“We talked for hours about the whole situation,” Portis told NBCSportsChicago.com “He told me when I come back to come 10 times harder. When people play this game and play the right way, they forget about the other stuff. That’s what I’m trying to do.”

Scoring 38 tends to remake a narrative.

“Bobby just continues to improve,” Hoiberg said. “He’s a confident kid that goes out and plays with a ton of swagger and toughness. You need that, to go out and play with that type of effort. He’s tenacious on the glass. He’s getting the crowd into the game.”

When speaking of Portis, Hoiberg’s face went from flush to beaming, knowing how far Portis has come in his three years—being a player who wouldn’t take 3-pointers with confidence to now unleashing them whenever a defender’s feet shows the slightest hint of leaning back.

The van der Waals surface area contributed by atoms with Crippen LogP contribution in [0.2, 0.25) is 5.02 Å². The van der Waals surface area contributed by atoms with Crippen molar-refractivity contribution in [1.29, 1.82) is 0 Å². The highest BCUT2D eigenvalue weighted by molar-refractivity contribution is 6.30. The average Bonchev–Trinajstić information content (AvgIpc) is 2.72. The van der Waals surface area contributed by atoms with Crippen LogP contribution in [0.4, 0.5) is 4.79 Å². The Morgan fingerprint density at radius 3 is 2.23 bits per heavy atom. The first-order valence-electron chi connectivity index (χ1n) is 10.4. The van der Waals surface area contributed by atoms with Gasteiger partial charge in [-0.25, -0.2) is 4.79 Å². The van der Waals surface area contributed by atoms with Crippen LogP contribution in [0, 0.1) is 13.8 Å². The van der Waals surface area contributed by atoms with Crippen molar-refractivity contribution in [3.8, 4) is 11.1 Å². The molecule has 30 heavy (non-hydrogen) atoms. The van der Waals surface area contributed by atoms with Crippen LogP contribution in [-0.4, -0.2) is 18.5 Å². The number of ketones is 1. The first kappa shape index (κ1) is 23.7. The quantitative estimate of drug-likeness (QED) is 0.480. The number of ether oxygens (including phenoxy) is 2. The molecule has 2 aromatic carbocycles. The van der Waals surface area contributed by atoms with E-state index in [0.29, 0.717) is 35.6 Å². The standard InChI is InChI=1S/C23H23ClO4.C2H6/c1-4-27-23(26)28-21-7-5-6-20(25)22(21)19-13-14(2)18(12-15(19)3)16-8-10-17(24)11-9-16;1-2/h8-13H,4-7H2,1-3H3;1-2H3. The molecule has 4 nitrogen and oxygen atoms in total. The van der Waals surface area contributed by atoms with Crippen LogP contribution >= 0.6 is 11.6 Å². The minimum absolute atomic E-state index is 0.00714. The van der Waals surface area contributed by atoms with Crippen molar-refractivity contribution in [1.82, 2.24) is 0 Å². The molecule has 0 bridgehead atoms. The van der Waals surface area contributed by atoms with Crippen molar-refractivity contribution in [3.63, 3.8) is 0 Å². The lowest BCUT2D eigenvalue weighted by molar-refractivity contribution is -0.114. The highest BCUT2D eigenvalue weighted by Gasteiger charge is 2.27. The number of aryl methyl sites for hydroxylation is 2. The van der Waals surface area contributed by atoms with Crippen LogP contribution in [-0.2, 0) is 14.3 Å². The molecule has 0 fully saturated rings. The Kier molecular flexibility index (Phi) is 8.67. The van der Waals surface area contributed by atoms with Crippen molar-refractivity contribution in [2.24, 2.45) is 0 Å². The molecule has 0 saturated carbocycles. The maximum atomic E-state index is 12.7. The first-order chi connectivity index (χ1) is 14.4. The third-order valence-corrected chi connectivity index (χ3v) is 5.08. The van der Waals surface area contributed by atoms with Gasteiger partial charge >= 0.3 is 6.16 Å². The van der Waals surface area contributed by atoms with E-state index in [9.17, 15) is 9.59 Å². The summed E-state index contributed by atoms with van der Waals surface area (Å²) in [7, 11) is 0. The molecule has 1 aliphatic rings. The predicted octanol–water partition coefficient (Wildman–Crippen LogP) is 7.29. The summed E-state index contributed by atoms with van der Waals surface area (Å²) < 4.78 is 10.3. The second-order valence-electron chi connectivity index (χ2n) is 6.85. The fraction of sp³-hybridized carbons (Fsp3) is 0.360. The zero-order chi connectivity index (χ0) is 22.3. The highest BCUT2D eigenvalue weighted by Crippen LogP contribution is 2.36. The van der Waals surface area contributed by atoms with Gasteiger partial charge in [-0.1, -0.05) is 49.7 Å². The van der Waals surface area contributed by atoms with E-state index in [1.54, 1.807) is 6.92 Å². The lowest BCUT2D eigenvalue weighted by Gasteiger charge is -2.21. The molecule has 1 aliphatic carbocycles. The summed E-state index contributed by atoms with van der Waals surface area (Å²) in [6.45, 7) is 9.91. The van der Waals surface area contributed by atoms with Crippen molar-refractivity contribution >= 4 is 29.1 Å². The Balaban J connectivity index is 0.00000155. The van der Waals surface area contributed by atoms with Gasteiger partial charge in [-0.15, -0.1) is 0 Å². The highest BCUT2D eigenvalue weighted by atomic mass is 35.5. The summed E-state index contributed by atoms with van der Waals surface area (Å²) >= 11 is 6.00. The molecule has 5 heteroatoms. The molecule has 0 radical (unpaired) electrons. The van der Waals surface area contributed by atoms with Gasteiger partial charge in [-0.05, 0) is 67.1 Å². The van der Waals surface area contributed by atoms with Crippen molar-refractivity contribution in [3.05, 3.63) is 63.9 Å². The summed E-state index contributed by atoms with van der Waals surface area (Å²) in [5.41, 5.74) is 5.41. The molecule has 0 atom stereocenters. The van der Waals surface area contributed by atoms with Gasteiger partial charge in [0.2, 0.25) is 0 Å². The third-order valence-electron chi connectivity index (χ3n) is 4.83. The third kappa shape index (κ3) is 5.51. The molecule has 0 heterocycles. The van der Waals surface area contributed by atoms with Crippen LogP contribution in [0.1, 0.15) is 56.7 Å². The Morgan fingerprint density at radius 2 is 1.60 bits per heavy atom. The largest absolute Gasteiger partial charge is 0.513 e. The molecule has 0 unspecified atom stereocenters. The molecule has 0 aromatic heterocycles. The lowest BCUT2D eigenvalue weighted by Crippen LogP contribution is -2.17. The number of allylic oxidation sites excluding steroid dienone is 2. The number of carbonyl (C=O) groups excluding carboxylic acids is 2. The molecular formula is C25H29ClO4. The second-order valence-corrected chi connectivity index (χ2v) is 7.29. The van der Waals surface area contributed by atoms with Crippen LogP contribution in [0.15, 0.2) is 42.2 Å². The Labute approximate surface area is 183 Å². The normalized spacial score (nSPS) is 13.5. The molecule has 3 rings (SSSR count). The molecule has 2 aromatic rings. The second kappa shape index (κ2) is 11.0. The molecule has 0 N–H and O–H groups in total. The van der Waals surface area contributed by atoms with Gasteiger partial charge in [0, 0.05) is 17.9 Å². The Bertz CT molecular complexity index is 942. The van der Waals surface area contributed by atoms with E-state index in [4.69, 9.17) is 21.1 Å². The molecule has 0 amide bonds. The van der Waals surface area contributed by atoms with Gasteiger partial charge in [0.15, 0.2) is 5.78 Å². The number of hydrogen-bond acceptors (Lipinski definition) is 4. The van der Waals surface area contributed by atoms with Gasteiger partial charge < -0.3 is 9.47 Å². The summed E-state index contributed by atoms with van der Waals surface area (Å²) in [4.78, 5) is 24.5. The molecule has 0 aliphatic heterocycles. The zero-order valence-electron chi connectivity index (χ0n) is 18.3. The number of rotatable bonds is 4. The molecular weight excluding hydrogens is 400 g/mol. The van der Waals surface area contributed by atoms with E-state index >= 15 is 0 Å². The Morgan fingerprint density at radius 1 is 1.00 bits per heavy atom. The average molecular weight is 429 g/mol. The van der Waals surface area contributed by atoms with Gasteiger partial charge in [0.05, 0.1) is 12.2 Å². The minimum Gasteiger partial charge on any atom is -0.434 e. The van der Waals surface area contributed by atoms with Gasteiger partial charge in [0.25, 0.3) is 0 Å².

No hesitation.

“Regardless if I’m making shots, I try to leave it all out on the floor,” Portis said. “It felt good making shots, being able to help the team. I wanted the win tonight.”

Portis helped make up for the Bulls not getting their usual production from Dunn, who struggled guarding the bigger Simmons and Lauri Markkanen, who missed all five of his 3-pointers and made just one field goal in 32 minutes.

“You can put he and Lauri together,” Hoiberg said. “It gives you two guys that can stretch the floor and space it, two guys that can rebound, two that can put it on the floor. It’s exciting to think about when Kris gets his rhythm back.”

And now, Williamson’s words have proven to be prophetic for his pupil, because if the Bulls aren’t seeing Portis as a key part of their future, there’s about 25 other teams who’ll be lining up for his services this summer.

“I told him don’t even worry about it,” Williamson said. “Let your game speak for itself. People who really know you, know what type of person you are. You start producing people will forget about it and love you for what you do on the court.”

His game is talking, even if the Bulls’ loss was one they’d rather have taken in silence.